The Progressive


A project of Common Dreams

For Immediate Release

Matthew Daloisio,, 201-264-4424

Beth Brockman,, 919-824-9283

Brian Terrell,, 773-853-1886

Over Fifty Citizens on Ten Day Fast for Justice Carry Guantanamo Cell to President Obama's Front Door

Commit to Maintaining a 92-hour Vigil Until January 11, Tenth Anniversary of Guantanamo


The specter of an orange clad, black hooded human being cowering behind iron bars is drawing a lot of attention at the White House this week. On Saturday, January 7, members of Witness Against Torture carried a reproduction of a Guantanamo cell over barricades surrounding Lafayette Park and deployed it in front of the White House.

"We plan on being here, in the cage, twenty-four hours a day, until January 11," said Beth Brockman, a human rights advocate and mother of two from Durham, North Carolina. "We have dubbed January 11 a Day of National Shame. Ten years ago on this date, the first plane load of twenty men arrived at Guantanamo Bay Naval Base. And this new architecture of torture, abuse and indefinite detention that is now known as GITMO began. We are here-- as we have been for the last six years-- to say no with our voices, our bodies and our hearts."

The 92-hour vigil in front of the White House comes little over a week after President Barak Obama signed the National Defense Authorization Act of 2012, which essentially makes Guantanamo permanent by barring the transfer of detainees to the United States, severely restricting transfer to third-party countries, and potentially grants the Executive the power to indefinitely detain U.S. citizens.

"President Barack Obama promised to shut down Guantanamo within a year almost three years. His signature on the NDAA annihilates that already faded promise," says Brian Terrell, a human rights advocate from Maloy, Iowa. "Three years later, 171 Muslim men still remain in indefinite detention at Guantanamo. Ironically, most have been cleared for release and should be free to go. But they remain behind bars. We want to remind the President and people who visit the White House of Obama's Guantanamo and Bagram detention regimes. It is easy to forget that Bagram held 600 prisoners when Obama took office. It now holds 3,000 and is being enlarged to hold more than 5,000," Terrell concluded.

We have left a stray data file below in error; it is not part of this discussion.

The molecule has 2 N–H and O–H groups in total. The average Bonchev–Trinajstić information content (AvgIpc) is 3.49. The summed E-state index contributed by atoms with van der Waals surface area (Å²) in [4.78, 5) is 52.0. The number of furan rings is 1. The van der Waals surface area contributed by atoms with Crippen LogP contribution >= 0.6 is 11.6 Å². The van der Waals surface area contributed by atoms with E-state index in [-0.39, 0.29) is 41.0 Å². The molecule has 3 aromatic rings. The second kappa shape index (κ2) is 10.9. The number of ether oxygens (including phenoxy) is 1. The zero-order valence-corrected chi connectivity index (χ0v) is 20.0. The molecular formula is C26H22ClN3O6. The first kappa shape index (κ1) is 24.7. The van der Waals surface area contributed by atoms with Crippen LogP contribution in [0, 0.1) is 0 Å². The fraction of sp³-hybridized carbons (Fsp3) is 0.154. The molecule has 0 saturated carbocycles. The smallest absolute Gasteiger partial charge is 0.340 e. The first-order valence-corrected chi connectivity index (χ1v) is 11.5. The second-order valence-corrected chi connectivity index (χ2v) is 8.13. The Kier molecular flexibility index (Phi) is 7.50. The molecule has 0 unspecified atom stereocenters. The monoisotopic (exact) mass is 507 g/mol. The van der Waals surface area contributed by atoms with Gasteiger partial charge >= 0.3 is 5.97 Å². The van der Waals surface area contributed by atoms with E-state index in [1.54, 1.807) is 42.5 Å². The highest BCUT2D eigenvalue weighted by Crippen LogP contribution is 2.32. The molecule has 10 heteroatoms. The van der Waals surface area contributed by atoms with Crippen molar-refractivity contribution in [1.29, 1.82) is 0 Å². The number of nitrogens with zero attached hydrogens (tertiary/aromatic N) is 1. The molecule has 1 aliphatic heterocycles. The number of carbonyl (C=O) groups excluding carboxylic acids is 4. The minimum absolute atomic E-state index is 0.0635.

Witness Against Torture, a grassroots movement to shut down Guantanamo, initiated the "Hungering for Justice" liquids-only fast on January 2 and will break it ten days later on Thursday, January 12. About one hundred people--in DC and around the country-- are participating in the fast and engaging in daily actions in front of the White House, and elsewhere to call attention to the terrible injustice that is Guantanamo, Bagram, and secret prisons.

The campaign will culminate in a "Ten Years Too Many: National Day of Action to Shut Down Guantanamo" mass mobilization at noon on Wednesday, January 11 in Lafayette Park, across from the White House. The protest is organized by a coalition of groups that includes Amnesty International, Center for Constitutional Rights, and the National Religious Campaign Against Torture. Last week, four Witness Against Torture activists were found guilty of "unlawful conduct" and "disruption of Congress" stemming from an anti-torture action in June 2011 at the House of Representatives. Charges against another nine activists were dropped and one was acquitted.

Witness Against Torture is a grassroots movement that came into being in December 2005 when 24 activists walked to Guantanamo to visit the prisoners and condemn torture policies. Since then, it has engaged in public education, community outreach, and non-violent direct action. For the first 100 days of the Obama administration, the group held a daily vigil at the White House, encouraging the new President to uphold his commitments to shut down Guantanamo.